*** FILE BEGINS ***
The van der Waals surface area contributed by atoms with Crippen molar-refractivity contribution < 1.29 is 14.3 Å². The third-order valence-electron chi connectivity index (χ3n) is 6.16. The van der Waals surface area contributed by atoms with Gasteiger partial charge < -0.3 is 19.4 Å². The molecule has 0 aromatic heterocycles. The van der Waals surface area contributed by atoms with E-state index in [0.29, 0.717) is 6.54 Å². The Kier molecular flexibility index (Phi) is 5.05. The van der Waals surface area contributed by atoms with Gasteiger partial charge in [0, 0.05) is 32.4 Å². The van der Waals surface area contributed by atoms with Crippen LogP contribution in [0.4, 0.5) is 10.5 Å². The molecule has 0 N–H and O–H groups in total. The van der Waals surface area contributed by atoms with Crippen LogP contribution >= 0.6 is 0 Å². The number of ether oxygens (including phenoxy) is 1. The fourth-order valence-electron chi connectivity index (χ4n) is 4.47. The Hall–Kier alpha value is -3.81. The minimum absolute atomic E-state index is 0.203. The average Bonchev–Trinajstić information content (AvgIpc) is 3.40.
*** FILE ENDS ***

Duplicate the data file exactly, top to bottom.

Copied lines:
The van der Waals surface area contributed by atoms with Crippen molar-refractivity contribution < 1.29 is 14.3 Å². The third-order valence-electron chi connectivity index (χ3n) is 6.16. The van der Waals surface area contributed by atoms with Gasteiger partial charge < -0.3 is 19.4 Å². The molecule has 0 aromatic heterocycles. The van der Waals surface area contributed by atoms with E-state index in [0.29, 0.717) is 6.54 Å². The Kier molecular flexibility index (Phi) is 5.05. The van der Waals surface area contributed by atoms with Gasteiger partial charge in [0, 0.05) is 32.4 Å². The van der Waals surface area contributed by atoms with Crippen LogP contribution in [0.4, 0.5) is 10.5 Å². The molecule has 0 N–H and O–H groups in total. The van der Waals surface area contributed by atoms with Crippen LogP contribution >= 0.6 is 0 Å². The number of ether oxygens (including phenoxy) is 1. The fourth-order valence-electron chi connectivity index (χ4n) is 4.47. The Hall–Kier alpha value is -3.81. The minimum absolute atomic E-state index is 0.203. The average Bonchev–Trinajstić information content (AvgIpc) is 3.40.